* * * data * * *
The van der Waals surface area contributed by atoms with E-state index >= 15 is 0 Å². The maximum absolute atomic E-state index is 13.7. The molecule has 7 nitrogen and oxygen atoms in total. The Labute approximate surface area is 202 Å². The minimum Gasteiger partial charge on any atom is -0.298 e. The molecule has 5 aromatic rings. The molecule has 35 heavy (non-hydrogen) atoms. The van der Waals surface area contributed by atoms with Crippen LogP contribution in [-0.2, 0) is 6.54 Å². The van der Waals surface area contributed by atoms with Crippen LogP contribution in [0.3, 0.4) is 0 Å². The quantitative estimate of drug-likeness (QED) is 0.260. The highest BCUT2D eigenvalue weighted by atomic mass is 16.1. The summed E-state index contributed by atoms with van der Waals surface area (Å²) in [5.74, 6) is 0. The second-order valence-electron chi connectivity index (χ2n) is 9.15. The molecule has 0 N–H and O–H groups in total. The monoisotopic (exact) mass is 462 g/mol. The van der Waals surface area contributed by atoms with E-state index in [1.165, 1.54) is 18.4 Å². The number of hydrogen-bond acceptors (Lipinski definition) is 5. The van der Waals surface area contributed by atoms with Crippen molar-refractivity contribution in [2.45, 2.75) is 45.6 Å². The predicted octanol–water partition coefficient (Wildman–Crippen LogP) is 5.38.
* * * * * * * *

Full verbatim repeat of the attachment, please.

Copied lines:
The van der Waals surface area contributed by atoms with E-state index >= 15 is 0 Å². The maximum absolute atomic E-state index is 13.7. The molecule has 7 nitrogen and oxygen atoms in total. The Labute approximate surface area is 202 Å². The minimum Gasteiger partial charge on any atom is -0.298 e. The molecule has 5 aromatic rings. The molecule has 35 heavy (non-hydrogen) atoms. The van der Waals surface area contributed by atoms with Crippen LogP contribution in [-0.2, 0) is 6.54 Å². The van der Waals surface area contributed by atoms with Crippen LogP contribution in [0.3, 0.4) is 0 Å². The quantitative estimate of drug-likeness (QED) is 0.260. The highest BCUT2D eigenvalue weighted by atomic mass is 16.1. The summed E-state index contributed by atoms with van der Waals surface area (Å²) in [5.74, 6) is 0. The second-order valence-electron chi connectivity index (χ2n) is 9.15. The molecule has 0 N–H and O–H groups in total. The monoisotopic (exact) mass is 462 g/mol. The van der Waals surface area contributed by atoms with E-state index in [1.165, 1.54) is 18.4 Å². The number of hydrogen-bond acceptors (Lipinski definition) is 5. The van der Waals surface area contributed by atoms with Crippen molar-refractivity contribution in [2.45, 2.75) is 45.6 Å². The predicted octanol–water partition coefficient (Wildman–Crippen LogP) is 5.38.